Celebrating 25 years, Luna Stage presents ‘Paradise’

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WEST ORANGE, NJ — Luna Stage is celebrating its silver anniversary this year with the opening of its 25th season on Nov. 2, beginning with a two-hour, two-person production of “Paradise,” by Laura Maria Censabella. The show tells the story of a Yemeni-American teenager and her high school biology teacher who team up to win her a scholarship, and the student-mentor relationship that forms between them. To celebrate the rest of the 25th season, Luna Stage will present two more stage shows in addition to a solo performer festival, where artists and performers from New Jersey will be able to put on their own works in December for audiences.

Luna Stage was founded in 1992 in neighboring Montclair by Jane Mandel, and in 2010 moved to the Valley Arts district in West Orange.

“When we moved to Valley Arts there was a shift,” Cheryl Katz, Luna Stage’s artistic director, told the West Orange Chronicle in a phone interview on Nov. 3. “It deepened and became more resonant, and we wanted to do work that would be meaningful in the community.”

Katz said that being in West Orange has made the production team take a closer look at the plays they put on, saying their choices have become more relevant to the community.

“We’ve had auxiliary programs for artists, and programs for people to explore their hobbies and art impulses,” she said.

Keeping a smaller theater company alive for 25 years is an accomplishment, Katz acknowledged. “We want to keep it going,” she said. “There are ways to have a different impact, to work with new artists and writers and there are new partnerships to develop. There are always new ways to expand our tentacles out. We want to make more of a resonance and impact in the community.”

Katz described “Paradise” as a show about women in science, mentorship, love and science, and the struggles that many people have straddling cultures. Lily Balsen, the actress playing the role of Yasmeen, the Yemeni teenager, agreed.

“It brings up a lot of themes in a really great way,” Balsen said in a phone interview with the Chronicle on Nov. 2. “I can only say that each day this becomes more and more relevant.”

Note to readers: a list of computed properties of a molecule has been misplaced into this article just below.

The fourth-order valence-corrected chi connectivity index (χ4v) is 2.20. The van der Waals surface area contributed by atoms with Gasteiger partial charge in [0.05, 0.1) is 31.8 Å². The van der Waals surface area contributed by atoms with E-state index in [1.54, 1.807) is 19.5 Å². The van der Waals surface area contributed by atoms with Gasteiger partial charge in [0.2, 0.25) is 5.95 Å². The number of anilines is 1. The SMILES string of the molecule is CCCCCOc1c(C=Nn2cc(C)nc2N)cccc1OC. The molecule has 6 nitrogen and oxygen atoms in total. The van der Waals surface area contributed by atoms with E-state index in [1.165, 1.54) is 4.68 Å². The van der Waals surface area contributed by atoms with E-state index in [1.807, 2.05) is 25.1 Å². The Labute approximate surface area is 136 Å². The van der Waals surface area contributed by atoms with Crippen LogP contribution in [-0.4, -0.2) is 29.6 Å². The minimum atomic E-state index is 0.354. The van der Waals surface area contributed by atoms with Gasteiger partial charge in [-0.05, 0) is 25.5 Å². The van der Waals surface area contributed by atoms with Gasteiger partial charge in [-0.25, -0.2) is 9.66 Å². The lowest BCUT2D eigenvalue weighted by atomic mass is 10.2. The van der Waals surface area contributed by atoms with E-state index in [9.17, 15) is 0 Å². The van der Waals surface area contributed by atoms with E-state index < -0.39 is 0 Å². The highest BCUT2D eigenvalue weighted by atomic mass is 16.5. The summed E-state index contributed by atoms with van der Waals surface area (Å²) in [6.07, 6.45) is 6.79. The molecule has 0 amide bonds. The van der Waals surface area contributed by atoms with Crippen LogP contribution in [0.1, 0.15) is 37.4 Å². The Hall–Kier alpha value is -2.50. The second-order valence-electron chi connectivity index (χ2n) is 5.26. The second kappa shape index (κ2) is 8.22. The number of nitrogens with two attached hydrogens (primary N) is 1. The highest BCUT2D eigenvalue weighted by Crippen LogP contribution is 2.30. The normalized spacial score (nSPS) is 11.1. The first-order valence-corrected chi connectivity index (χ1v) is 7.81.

Balsen, who has played the part of Yasmeen before, said audience members will not be lectured into learning a lesson during the show.

“It’s a play about words,” she said. “You learn science through our discussion and you’re willing to explore that.”

Balsen’s counterpart in the play agreed.

“I think people come to this show thinking it will lecture them, but it doesn’t,” Grant Shaud said in a phone interview with the Chronicle on Nov. 2. Shaud is an off-Broadway and Broadway veteran who plays the biology teacher. “My character is coming from one place and she’s coming from another. They give a better understanding of each other. It has a science background but it’s really a relationship play.”

As they work together, the student and teacher have discussions and disagreements concerning religion and culture, a conflict that is the centerpiece of the show. Balsen said that, even though she is not in the same position as her character, she can relate to elements of the personality.

“That’s always what I go to first, when I connect with (a character),” Balsen said. “She wants to rise above and she’s passionate. I connected to where she came from. I’ve used the word ‘triangulation,’ when someone is trying to balance their school life, their home life and their personal life.”

Balsen said that there was a lot to learn from playing Yasmeen, a character who is younger than she is and who has a different background.

“There’s a feistiness and a fire to her, and she’s probably smarter than I am, which is fun,” she joked. “I see from the lengths that she’s willing to go, I can stand up for myself more. As women, I think it’s especially important that we know that. She’s so much more advanced than I was at that age.”

Shaud hopes that, because the racial themes of the play are so relevant today, many people will attend the show.

“It’s a good show,” he said. “People from many different directions have come to see it, and it’s great to know that. I hope more come.”